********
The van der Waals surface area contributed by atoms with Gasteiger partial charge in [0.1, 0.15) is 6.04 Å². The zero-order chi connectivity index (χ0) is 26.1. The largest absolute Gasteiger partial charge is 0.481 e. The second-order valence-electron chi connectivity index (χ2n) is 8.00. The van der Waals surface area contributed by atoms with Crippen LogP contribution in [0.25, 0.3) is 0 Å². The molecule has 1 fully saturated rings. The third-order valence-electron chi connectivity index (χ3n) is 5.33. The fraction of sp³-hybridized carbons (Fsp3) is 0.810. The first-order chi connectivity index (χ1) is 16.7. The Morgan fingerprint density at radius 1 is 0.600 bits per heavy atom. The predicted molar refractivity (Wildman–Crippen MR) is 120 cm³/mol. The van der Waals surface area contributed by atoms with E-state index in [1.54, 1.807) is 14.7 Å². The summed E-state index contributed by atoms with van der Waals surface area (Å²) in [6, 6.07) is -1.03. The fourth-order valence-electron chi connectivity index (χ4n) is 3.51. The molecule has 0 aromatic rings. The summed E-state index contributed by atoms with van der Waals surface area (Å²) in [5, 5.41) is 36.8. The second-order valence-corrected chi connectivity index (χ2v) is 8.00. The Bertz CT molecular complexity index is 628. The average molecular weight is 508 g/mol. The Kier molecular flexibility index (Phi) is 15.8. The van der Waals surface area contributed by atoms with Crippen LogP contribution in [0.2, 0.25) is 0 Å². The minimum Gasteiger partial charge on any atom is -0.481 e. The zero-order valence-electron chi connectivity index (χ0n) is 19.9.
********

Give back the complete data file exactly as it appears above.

The van der Waals surface area contributed by atoms with Gasteiger partial charge in [0.1, 0.15) is 6.04 Å². The zero-order chi connectivity index (χ0) is 26.1. The largest absolute Gasteiger partial charge is 0.481 e. The second-order valence-electron chi connectivity index (χ2n) is 8.00. The van der Waals surface area contributed by atoms with Crippen LogP contribution in [0.25, 0.3) is 0 Å². The molecule has 1 fully saturated rings. The third-order valence-electron chi connectivity index (χ3n) is 5.33. The fraction of sp³-hybridized carbons (Fsp3) is 0.810. The first-order chi connectivity index (χ1) is 16.7. The Morgan fingerprint density at radius 1 is 0.600 bits per heavy atom. The predicted molar refractivity (Wildman–Crippen MR) is 120 cm³/mol. The van der Waals surface area contributed by atoms with E-state index in [1.54, 1.807) is 14.7 Å². The summed E-state index contributed by atoms with van der Waals surface area (Å²) in [6, 6.07) is -1.03. The fourth-order valence-electron chi connectivity index (χ4n) is 3.51. The molecule has 0 aromatic rings. The summed E-state index contributed by atoms with van der Waals surface area (Å²) in [5, 5.41) is 36.8. The second-order valence-corrected chi connectivity index (χ2v) is 8.00. The Bertz CT molecular complexity index is 628. The average molecular weight is 508 g/mol. The Kier molecular flexibility index (Phi) is 15.8. The van der Waals surface area contributed by atoms with Crippen LogP contribution in [0.2, 0.25) is 0 Å². The minimum Gasteiger partial charge on any atom is -0.481 e. The zero-order valence-electron chi connectivity index (χ0n) is 19.9.